1950’s Winchester ’73 gave Dan Duryea the opportunity to portray one of his most memorable villains—that of outlaw Waco Johnny Dean, one of several people who comes into possession of the titular rifle. The star of that film was James Stewart, and Dan would later be teamed with Jimmy in 1953’s Thunder Bay (he’s on the right side of the law as Stewart’s sidekick) and Night Passage (1957), which restored him to his no-goodnik status. Duryea excelled at playing Western heavies in such oaters as Silver Lode (1954) and Ride Clear of Diablo (1954), and while he would continue in features throughout the decade with movies like The Burglar (1957) and Slaughter on Tenth Avenue (1957), Dan had started to explore new avenues for his talent on the small screen. He starred in a 1952 syndicated series entitled China Smith, in which he played a soldier-of-fortune who operated out of Singapore, and he reprised that character in a reboot two years later called The New Adventures of China Smith. Dan performed on such TV anthologies as The Ford Television Theatre and The Lux Video Theatre, and made a hilarious guest appearance on Jack Benny’s TV show in 1955 that spoofed his bad guy image.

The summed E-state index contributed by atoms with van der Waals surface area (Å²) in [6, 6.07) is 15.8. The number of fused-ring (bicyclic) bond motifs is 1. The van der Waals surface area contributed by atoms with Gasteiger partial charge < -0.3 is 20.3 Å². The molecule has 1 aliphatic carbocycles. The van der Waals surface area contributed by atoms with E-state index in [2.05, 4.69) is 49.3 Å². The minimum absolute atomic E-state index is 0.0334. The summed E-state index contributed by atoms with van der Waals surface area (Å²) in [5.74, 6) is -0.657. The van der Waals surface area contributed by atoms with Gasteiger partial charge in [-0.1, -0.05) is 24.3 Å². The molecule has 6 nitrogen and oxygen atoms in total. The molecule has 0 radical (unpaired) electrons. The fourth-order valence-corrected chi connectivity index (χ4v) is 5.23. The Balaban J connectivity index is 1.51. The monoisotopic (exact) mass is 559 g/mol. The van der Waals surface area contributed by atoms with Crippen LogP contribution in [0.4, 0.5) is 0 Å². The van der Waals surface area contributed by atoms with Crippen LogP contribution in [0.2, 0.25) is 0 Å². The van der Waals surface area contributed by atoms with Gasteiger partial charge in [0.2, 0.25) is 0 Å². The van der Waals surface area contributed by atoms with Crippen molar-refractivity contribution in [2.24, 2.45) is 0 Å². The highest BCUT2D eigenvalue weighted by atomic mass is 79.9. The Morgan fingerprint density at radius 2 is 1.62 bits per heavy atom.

Dan Duryea’s motion picture success gave him plenty of opportunities to emote in front of a radio microphone, guesting on such favorites as Family Theatre, The Lux Radio Theatre, The Sealtest Variety Theatre, and Suspense. Duryea’s most notable contribution in the aural medium, however, was as the star of The Man from Homicide. Homicide was a summer replacement series for Inner Sanctum Mysteries in 1951, so its run was brief — but it featured Duryea as dedicated detective Lt. Lou Dana (replacing fellow noir actor Charles McGraw, who only appeared in the show’s first episode) and OTR veteran Lawrence Dobkin as his sidekick, Sgt. Meyers.
Duryea continued to work in motion pictures throughout the 1960s, appearing in Westerns like Six Black Horses (1962) and The Bounty Killer (1965), and he worked with Jimmy Stewart one last time in 1966’s The Flight of the Phoenix (as a mild-mannered accountant—a bit closer to his real-life persona). Dan did a good bit of television around this time as well, guesting on favorites like The Twilight Zone, Laramie, Rawhide, Route 66, Bonanza, and Burke’s Law. Though his final feature film was 1968’s The Bamboo Saucer, Dan was working steady as a cast member of TV’s Peyton Place (portraying con man Eddie Jacks) when he passed away at the age of 61 (shortly after undergoing surgery to have a malignancy removed).
“I thought the meaner I presented myself,” Dan Duryea once relayed to gossip maven Hedda Hopper, “the tougher I was with women, slapping them around in well-produced films where evil and death seem to lurk in every nightmare alley and behind every venetian blind in every seedy apartment, I could find a market for my screen characters.” Dan did just that!
Copyright 2016 Ivan G Shreve Jr and RSPT LLC. All rights reserved.